Spores were collected by flooding the surface of the plates with sterile saline solution (8·5 g NaCl l–1 water) containing Tween 80 (0·1% v/v). Germination of Penicillium conidia was observed after inoculation of 104 spores (10 μl of a suspension of 106 spores ml–1) at the surface of YNB agar media distributed into the small glass cylinders. After inoculation, the glass cylinders could be removed from the lid. Without opening the devices, spores were examined twice daily for 48 h and then daily by microscopic observation (×100) or (×400) through the Petri dish lid. Spores were considered germinated when the length of the germ-tube was equal to one half of the spore diameter (Paul et al. 1992).
An experimental domain was defined over 11–31°C, aw 0·86–0·98 and pH 3·5–6·5. Two humectants were also tested, glycerol and sorbitol. Each experiment was performed in duplicate.
In contrast to a previous study (Sautour et al. 2001), the experimental domain was sufficiently wide to expect an optimal response. Therefore, a second-order polynomial relationship, which includes quadratic terms, was required to surround this optimum. A response surface methodology was established to obtain a predictive model for the whole domain. Two types of experimental designs, amongst the most widely used in response surface analysis, could be chosen for determining the model coefficients, central composite designs (CCD) and Doehlert matrices. The location of the experiments in the experimental domain depends on the design chosen. Accordingly, the values of the coefficients depend on the experimental design. However, whether coefficients are significant or not should not depend on the choice of experimental design.
One advantage of the Doehlert design over the CCD is the possibility of extended the domain by adding another factor or displacing the design towards a new experimental domain.
The Doehlert design allows the description of a region around an optimal response and contains k2 + k + 1 points for k variables. For three variables, a set of 13 experiments is required and, in that case, one of the properties of the Doehlert design is the uniform distribution of the experiments in a three-dimensional space (Fig. 2). Thus, 12 experiments are equidistant from a central experiment having the coded values (0, 0, 0) and are distributed on a sphere with a radius of 1 (Fig. 2).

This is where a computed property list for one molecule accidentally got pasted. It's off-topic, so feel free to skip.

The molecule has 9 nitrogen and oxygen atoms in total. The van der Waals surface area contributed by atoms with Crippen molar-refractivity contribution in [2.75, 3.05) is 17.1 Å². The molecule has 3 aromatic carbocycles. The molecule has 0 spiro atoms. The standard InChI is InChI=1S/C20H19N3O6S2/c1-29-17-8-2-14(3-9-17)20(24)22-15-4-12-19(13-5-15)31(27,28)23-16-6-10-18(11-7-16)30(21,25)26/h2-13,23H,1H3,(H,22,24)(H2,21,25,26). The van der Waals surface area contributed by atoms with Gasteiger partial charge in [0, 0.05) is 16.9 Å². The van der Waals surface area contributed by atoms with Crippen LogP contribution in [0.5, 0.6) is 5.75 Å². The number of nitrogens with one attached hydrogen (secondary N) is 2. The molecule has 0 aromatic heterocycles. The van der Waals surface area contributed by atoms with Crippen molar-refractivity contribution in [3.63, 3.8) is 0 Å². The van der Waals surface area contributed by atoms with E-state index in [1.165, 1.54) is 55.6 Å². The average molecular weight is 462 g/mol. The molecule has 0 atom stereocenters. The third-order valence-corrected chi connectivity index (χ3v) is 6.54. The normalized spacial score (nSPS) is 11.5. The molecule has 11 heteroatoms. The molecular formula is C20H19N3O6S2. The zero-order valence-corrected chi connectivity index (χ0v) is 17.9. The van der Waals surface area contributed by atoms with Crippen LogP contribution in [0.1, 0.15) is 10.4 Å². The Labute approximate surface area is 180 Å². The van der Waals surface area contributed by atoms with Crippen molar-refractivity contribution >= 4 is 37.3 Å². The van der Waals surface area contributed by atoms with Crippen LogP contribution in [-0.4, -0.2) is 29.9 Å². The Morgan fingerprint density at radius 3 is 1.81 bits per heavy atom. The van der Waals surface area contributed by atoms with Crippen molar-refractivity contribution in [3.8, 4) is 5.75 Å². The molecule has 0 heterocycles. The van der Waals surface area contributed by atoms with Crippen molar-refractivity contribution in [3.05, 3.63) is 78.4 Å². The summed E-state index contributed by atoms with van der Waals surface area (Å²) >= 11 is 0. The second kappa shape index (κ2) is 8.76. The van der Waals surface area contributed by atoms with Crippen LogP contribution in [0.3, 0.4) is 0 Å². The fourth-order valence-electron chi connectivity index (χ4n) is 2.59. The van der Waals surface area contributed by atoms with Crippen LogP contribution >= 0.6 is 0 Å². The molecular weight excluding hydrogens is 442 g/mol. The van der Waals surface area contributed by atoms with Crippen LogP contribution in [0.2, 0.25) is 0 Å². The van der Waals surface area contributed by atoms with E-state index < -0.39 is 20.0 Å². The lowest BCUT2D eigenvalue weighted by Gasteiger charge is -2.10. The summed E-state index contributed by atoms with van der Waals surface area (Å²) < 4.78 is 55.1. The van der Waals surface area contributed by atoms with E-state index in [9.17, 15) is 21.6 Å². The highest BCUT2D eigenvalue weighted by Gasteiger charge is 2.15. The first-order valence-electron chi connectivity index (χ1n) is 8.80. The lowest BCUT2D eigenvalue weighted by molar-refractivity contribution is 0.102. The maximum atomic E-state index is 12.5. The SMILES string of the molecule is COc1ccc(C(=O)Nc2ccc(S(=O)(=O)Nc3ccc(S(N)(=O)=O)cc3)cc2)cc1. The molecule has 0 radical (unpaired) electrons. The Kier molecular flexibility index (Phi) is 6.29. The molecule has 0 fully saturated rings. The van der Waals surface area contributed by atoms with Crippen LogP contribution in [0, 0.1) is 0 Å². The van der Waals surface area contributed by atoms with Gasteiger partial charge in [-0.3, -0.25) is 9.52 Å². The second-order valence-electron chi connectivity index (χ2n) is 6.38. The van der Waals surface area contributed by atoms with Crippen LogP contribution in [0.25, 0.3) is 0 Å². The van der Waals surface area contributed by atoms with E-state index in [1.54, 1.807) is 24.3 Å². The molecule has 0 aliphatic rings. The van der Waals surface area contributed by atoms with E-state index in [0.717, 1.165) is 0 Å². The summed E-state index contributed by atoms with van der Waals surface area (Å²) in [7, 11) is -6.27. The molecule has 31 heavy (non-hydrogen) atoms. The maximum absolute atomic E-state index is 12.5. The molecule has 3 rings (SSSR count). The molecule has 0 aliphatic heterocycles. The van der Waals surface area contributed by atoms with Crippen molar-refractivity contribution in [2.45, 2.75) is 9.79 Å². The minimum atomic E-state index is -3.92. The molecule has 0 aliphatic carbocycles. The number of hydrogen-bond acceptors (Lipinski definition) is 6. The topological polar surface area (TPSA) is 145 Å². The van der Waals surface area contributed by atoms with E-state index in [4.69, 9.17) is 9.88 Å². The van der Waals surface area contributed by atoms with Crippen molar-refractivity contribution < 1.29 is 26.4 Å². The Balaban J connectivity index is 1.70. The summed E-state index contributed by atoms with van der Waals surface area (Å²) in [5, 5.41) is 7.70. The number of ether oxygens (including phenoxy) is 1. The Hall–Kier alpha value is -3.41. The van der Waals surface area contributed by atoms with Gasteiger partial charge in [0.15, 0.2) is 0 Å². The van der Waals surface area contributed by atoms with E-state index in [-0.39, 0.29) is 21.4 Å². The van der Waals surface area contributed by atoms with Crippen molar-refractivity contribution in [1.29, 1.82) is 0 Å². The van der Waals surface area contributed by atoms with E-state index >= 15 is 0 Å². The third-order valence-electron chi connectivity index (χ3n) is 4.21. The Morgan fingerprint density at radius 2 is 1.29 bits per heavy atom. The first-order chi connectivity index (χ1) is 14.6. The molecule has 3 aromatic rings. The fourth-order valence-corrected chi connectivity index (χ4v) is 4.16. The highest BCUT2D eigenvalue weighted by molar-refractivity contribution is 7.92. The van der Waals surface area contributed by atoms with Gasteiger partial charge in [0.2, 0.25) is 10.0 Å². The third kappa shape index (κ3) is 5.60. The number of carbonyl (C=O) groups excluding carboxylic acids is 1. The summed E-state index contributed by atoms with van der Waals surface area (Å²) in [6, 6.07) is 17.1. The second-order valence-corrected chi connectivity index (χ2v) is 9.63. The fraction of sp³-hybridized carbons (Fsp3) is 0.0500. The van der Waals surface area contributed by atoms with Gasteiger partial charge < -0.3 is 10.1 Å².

In this study, T90 was estimated, taking into account the influence of three environmental factors (i.e. variables), temperature (X1), aw (X2) and pH (X3). Each experiment could be located by its three coded values. The coded (Xi) and experimental (natural) values of these three factors are listed in Table 1. The natural values and the corresponding coded values were used for setting up the experiments and the model, respectively.
Table 1. Experimental matrix obtained by applying the Doehlert design methodology for three factors and experimental values for T90 (time (d) to obtain 90% of the conidia of Penicillium chrysogenum germinated) for glycerol and sorbitol as humectants
Analysis and interpretation of the results
Multiple regression analysis based on the least square method was performed using Nemrod software (LPRAI, Marseille, France). The analysis concerned the linear and quadratic effects of the three factors and their interactions. Thus, the equation giving T90 was a second-order polynomial model with 10 coefficients (b0, b1, b12…b23):
where X1, X2 and X3 are coded factors studied.
The significance of the coefficients was evaluated by multiple regression analysis based upon the F-test with unequal variance (P < 0·05, P < 0·01 and P < 0·001).
Effects of temperature, water activity and pH on germination time
The average T90 values obtained in the different conditions are reported in Table 1 for both humectants. Prior to assessing the influence of the experimental conditions on T90, the accuracy of the results should be examined. Amongst a total of 26 different experiments (varying either the environmental conditions or the humectant), the results in duplicate were identical in 15 cases. In the other cases, the difference between the assays (e.g. 0·5 d for T90 less than equal to 2 d and otherwise 1 d) was due to the frequency in readings. For example, in experiment no. 8 using glycerol as humectant, assuming less than 90% germination for both the duplicates at 5 d and 100% and 80% germination at 6 d, the T90 results would be 6 and 7 d, respectively, even if all the spores had been well germinated shortly after 6 d, leading to an average T90 value of 6·5 d. These results exhibit reasonable reproducibility of the experiments realized in duplicate.